This page includes the specific terminology used for some technological components and other key terms in use in the Share Family documentation. Below follows a list of terms that help the reader understand the concepts underlying those terms. Only the components original to the Share Family technical tools and activities are listed below; other technical terms used throughout the Share Family documentation refer to standard technical terminology.

For specific details about these terms and concepts, see the public documentation and the LOD Platform technology extensive description.

APIs: Application Programming Interface (API) is a way for two or more computer programs or components to communicate with each other. It is a type of software interface, offering a service to other pieces of software. In contrast to a user interface, which connects a computer to a person, an application programming interface connects computers or pieces of software to each other. It is not intended to be used directly by a person (the end user) other than a computer programmer who is incorporating it into the software. LOD Platform APIs serve as the backbone of our platform, facilitating seamless integration, data retrieval, and interaction with Share Family services and resources.

LOD Platform: the innovative framework managing diverse catalogues, converting them into linked data. It automates the creation and publication of linked open data across different LAM domains and source formats.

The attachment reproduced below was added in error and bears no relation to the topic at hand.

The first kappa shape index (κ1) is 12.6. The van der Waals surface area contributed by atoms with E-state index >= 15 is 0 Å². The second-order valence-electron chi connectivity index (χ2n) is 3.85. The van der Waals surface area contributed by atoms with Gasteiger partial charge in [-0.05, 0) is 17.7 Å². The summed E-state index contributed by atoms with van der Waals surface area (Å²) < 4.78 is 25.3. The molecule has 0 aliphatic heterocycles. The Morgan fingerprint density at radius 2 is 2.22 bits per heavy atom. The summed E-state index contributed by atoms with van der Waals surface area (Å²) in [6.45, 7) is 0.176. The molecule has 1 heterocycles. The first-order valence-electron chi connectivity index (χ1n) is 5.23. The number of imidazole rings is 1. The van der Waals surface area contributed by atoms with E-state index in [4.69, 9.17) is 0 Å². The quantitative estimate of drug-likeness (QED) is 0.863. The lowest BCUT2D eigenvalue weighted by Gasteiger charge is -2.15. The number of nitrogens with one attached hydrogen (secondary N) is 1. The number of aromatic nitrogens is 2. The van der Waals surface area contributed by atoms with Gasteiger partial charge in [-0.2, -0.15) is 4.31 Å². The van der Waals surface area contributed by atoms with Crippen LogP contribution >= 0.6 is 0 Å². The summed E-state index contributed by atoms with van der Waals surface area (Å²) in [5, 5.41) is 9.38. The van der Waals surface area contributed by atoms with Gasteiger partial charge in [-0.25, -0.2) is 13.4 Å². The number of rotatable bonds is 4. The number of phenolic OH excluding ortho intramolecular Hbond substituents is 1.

Tenant: separate instance of the LOD Platform in which a library’s/a network of libraries’ data is stored in the same infrastructure. Each branch operates independently within its designated tenant, with its own Cluster Knowledge Base and dedicated web entity discovery portal. Tenants serve to compartmentalize and manage distinct branches under the overarching LOD Platform technology.

Discovery Portal: every Share Family website is referred to as a “discovery portal” or “portal”. It’s an advanced entity discovery system built on the BIBFRAME framework. It features a customized user interface (UI), integrates with local APIs, and it is the entity discovery tool of a tenant. The discovery portal can be configured at several layers: for individual institutions, for a single consortium / group of institution, for a network of consortia.

Portal group: every portal is a part of one “Portal group”. Portals are grouped around a shared database. For example: is a portal group collecting the data of several institutions members of Share-VDE initiative. While the portal group shows the data of all the institutions feeding the database, the institutional portal gives the ability to filter only the data of the institution that it has been designed for (see below). The portal URL can be configured and it will also be the base URI, ie. the prefix of URIs created by the system to uniquely identify its entities. For example: the Share-VDE portal base URI is

Primary and secondary/institutional/skin portal: each portal group has one “primary” portal, which is the main entity discovery portal of a tenant. This is the non-branded version of the portal that represents the project as a whole, and not a particular institution or variation of the website. All other portals in a group are “secondary” or institutional portals (also informally called “skin portals” in Share Family jargon). The primary portal has certain minor differences compared to secondary portals. “Secondary” is the term used to configure features in the back-office, and in this context is synonym of “institutional”. For example: the primary portal of Share-VDE portal group is; institutional secondary portals are available for member institutions.